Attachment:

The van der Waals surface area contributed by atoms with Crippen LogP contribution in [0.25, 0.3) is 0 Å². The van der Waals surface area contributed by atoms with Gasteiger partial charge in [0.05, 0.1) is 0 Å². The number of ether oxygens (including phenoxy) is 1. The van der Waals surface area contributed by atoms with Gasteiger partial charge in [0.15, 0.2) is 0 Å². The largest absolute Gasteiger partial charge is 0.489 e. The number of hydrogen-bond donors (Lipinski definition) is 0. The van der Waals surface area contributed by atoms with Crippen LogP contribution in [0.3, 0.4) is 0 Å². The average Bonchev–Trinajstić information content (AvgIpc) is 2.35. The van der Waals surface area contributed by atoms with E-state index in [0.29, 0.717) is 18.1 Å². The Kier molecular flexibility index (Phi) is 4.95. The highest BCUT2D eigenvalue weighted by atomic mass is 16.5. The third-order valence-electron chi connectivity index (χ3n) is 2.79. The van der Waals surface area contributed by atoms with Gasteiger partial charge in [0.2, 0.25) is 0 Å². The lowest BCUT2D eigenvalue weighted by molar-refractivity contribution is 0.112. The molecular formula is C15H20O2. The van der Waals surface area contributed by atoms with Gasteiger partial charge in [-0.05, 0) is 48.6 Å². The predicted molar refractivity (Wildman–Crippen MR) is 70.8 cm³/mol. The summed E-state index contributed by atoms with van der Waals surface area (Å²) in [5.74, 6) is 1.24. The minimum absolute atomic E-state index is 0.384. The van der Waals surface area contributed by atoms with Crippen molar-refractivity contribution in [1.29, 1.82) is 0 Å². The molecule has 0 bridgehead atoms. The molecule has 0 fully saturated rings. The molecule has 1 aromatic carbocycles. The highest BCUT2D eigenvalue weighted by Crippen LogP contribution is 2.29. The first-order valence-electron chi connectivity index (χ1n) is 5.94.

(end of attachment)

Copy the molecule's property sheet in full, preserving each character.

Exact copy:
The van der Waals surface area contributed by atoms with Crippen LogP contribution in [0.25, 0.3) is 0 Å². The van der Waals surface area contributed by atoms with Gasteiger partial charge in [0.05, 0.1) is 0 Å². The number of ether oxygens (including phenoxy) is 1. The van der Waals surface area contributed by atoms with Gasteiger partial charge in [0.15, 0.2) is 0 Å². The largest absolute Gasteiger partial charge is 0.489 e. The number of hydrogen-bond donors (Lipinski definition) is 0. The van der Waals surface area contributed by atoms with Crippen LogP contribution in [0.3, 0.4) is 0 Å². The average Bonchev–Trinajstić information content (AvgIpc) is 2.35. The van der Waals surface area contributed by atoms with E-state index in [0.29, 0.717) is 18.1 Å². The Kier molecular flexibility index (Phi) is 4.95. The highest BCUT2D eigenvalue weighted by atomic mass is 16.5. The third-order valence-electron chi connectivity index (χ3n) is 2.79. The van der Waals surface area contributed by atoms with Gasteiger partial charge in [0.2, 0.25) is 0 Å². The lowest BCUT2D eigenvalue weighted by molar-refractivity contribution is 0.112. The molecular formula is C15H20O2. The van der Waals surface area contributed by atoms with Gasteiger partial charge in [-0.05, 0) is 48.6 Å². The predicted molar refractivity (Wildman–Crippen MR) is 70.8 cm³/mol. The summed E-state index contributed by atoms with van der Waals surface area (Å²) in [5.74, 6) is 1.24. The minimum absolute atomic E-state index is 0.384. The van der Waals surface area contributed by atoms with Crippen molar-refractivity contribution in [1.29, 1.82) is 0 Å². The molecule has 0 bridgehead atoms. The molecule has 0 fully saturated rings. The molecule has 1 aromatic carbocycles. The highest BCUT2D eigenvalue weighted by Crippen LogP contribution is 2.29. The first-order valence-electron chi connectivity index (χ1n) is 5.94.